The letter referenced the SRCCL, in which the IPCC concluded that “in the long term, a sustainable forest management strategy aimed at maintaining or increasing forest carbon stocks, while producing an annual sustained yield of timber, fiber, or energy from the forest, will generate the largest sustained mitigation benefit.” Consistent with the IPCC’s recommendations, Enviva’s sustainable practices, as outlined in our sponsor’s Responsible Sourcing Policy and through the Track & Trace® program, continue to contribute to increasing forest carbon storage in the Southeastern United States. Enviva and our sponsor’s activities contribute to a robust market for forest products, which in turn contributed to the nearly 20 percent increase in forest inventory in our sourcing regions since 2008.

Finally, our sponsor recently completed audits of all of the Partnership and sponsor’s production facilities for third-party sustainability certifications and confirmed that all these facilities continue to fully meet or exceed the standards for Sustainable Forestry Initiative (“SFI”) Fiber Sourcing, SFI Chain of Custody, and Programme for the Endorsement of Forest Certification, as well as the Forest Stewardship Council and the Sustainable Biomass Program.

Partnership Development Activities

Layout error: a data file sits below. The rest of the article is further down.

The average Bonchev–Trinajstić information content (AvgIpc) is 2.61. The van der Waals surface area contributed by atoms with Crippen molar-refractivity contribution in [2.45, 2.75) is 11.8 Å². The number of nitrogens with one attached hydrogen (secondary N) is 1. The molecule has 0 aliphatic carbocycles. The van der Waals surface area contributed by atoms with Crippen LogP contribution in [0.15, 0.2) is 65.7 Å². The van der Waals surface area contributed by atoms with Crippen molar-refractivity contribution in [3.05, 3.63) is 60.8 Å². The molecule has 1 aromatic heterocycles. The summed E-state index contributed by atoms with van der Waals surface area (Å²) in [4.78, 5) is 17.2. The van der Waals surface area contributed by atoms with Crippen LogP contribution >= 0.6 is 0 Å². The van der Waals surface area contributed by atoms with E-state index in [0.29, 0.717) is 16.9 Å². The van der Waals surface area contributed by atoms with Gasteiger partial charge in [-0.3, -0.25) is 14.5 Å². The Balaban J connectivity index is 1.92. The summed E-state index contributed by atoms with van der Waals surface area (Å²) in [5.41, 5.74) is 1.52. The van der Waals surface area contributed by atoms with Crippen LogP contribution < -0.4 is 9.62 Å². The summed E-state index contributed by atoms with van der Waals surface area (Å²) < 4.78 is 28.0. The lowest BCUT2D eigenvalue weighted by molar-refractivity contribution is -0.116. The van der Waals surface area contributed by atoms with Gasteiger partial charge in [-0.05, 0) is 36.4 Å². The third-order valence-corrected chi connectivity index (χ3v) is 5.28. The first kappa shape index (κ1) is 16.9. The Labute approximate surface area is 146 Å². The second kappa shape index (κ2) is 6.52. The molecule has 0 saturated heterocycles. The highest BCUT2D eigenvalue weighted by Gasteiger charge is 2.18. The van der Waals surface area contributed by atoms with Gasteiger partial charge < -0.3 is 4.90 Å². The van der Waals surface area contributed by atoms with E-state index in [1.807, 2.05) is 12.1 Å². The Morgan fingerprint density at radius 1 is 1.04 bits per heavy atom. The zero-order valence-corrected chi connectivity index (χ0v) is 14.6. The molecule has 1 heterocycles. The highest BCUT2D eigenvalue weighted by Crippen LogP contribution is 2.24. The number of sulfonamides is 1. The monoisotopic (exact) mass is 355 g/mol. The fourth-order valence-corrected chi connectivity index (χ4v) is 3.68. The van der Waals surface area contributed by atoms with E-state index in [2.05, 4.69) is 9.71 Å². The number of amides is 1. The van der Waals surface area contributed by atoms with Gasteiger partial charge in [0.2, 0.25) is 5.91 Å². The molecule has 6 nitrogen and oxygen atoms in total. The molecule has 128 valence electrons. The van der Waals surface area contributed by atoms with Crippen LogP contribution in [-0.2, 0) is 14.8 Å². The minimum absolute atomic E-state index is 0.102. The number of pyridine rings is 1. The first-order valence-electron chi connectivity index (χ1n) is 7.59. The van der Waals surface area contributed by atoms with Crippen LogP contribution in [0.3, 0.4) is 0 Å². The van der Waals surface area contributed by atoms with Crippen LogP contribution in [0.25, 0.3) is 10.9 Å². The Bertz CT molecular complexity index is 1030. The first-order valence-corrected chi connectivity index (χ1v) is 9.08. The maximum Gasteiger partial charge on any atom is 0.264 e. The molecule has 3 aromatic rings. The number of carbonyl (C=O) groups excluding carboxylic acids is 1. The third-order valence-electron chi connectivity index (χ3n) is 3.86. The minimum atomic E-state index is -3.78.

The Hamlet plant continues to ramp up production, and the Partnership continues to expect the plant to exit 2019 with a production run-rate of approximately 500,000 MTPY and to reach its nameplate production capacity of approximately 600,000 MTPY by the end of 2020.

The Mid-Atlantic Expansions are progressing and the Partnership expects to complete the construction activities in the first half of 2020 with startup thereafter, subject to receiving necessary permits.

Sponsor Development Activities

The Second JV has commenced construction of its deep-water marine terminal in Pascagoula, Mississippi (the “Pascagoula terminal”) and its wood pellet production plant in Lucedale, Mississippi (the “Lucedale plant”). In addition, our sponsor recently executed a project agreement with the State of Alabama and applied for an air permit to construct a potential wood pellet production plant in Epes, Alabama (the “Epes plant”). Subject to receiving the necessary permits, our sponsor expects to be ready to commence construction of the Epes plant in the first half of 2020. Production from the Epes plant is expected to be transported by barge via the Tennessee-Tombigbee River to the Pascagoula terminal. Our sponsor continues to evaluate additional sites in Alabama and Mississippi, the production of which would be exported through the Pascagoula terminal.